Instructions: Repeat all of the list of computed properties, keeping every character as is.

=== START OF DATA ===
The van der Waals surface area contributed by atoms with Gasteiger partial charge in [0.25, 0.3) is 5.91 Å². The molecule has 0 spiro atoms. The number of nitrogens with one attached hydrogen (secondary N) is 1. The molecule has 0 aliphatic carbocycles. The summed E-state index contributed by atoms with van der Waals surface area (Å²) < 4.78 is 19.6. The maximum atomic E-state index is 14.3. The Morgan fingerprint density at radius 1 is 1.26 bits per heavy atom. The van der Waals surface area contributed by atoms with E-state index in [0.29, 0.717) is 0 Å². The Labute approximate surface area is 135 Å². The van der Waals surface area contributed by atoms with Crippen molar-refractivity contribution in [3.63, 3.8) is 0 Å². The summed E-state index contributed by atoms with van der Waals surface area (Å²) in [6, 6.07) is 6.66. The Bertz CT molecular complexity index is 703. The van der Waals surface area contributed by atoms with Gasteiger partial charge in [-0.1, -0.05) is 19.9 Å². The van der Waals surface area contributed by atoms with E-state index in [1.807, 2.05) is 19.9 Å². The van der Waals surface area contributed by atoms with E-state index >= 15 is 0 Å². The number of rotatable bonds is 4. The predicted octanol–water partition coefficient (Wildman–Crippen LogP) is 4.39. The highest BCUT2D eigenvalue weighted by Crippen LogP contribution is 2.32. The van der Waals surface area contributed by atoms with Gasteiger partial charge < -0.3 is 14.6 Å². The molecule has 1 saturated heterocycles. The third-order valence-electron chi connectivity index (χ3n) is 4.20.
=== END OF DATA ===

The van der Waals surface area contributed by atoms with Gasteiger partial charge in [0.25, 0.3) is 5.91 Å². The molecule has 0 spiro atoms. The number of nitrogens with one attached hydrogen (secondary N) is 1. The molecule has 0 aliphatic carbocycles. The summed E-state index contributed by atoms with van der Waals surface area (Å²) < 4.78 is 19.6. The maximum atomic E-state index is 14.3. The Morgan fingerprint density at radius 1 is 1.26 bits per heavy atom. The van der Waals surface area contributed by atoms with E-state index in [0.29, 0.717) is 0 Å². The Labute approximate surface area is 135 Å². The van der Waals surface area contributed by atoms with Crippen molar-refractivity contribution in [3.63, 3.8) is 0 Å². The summed E-state index contributed by atoms with van der Waals surface area (Å²) in [6, 6.07) is 6.66. The Bertz CT molecular complexity index is 703. The van der Waals surface area contributed by atoms with Gasteiger partial charge in [-0.1, -0.05) is 19.9 Å². The van der Waals surface area contributed by atoms with E-state index in [1.807, 2.05) is 19.9 Å². The van der Waals surface area contributed by atoms with E-state index >= 15 is 0 Å². The number of rotatable bonds is 4. The predicted octanol–water partition coefficient (Wildman–Crippen LogP) is 4.39. The highest BCUT2D eigenvalue weighted by Crippen LogP contribution is 2.32. The van der Waals surface area contributed by atoms with Gasteiger partial charge < -0.3 is 14.6 Å². The molecule has 1 saturated heterocycles. The third-order valence-electron chi connectivity index (χ3n) is 4.20.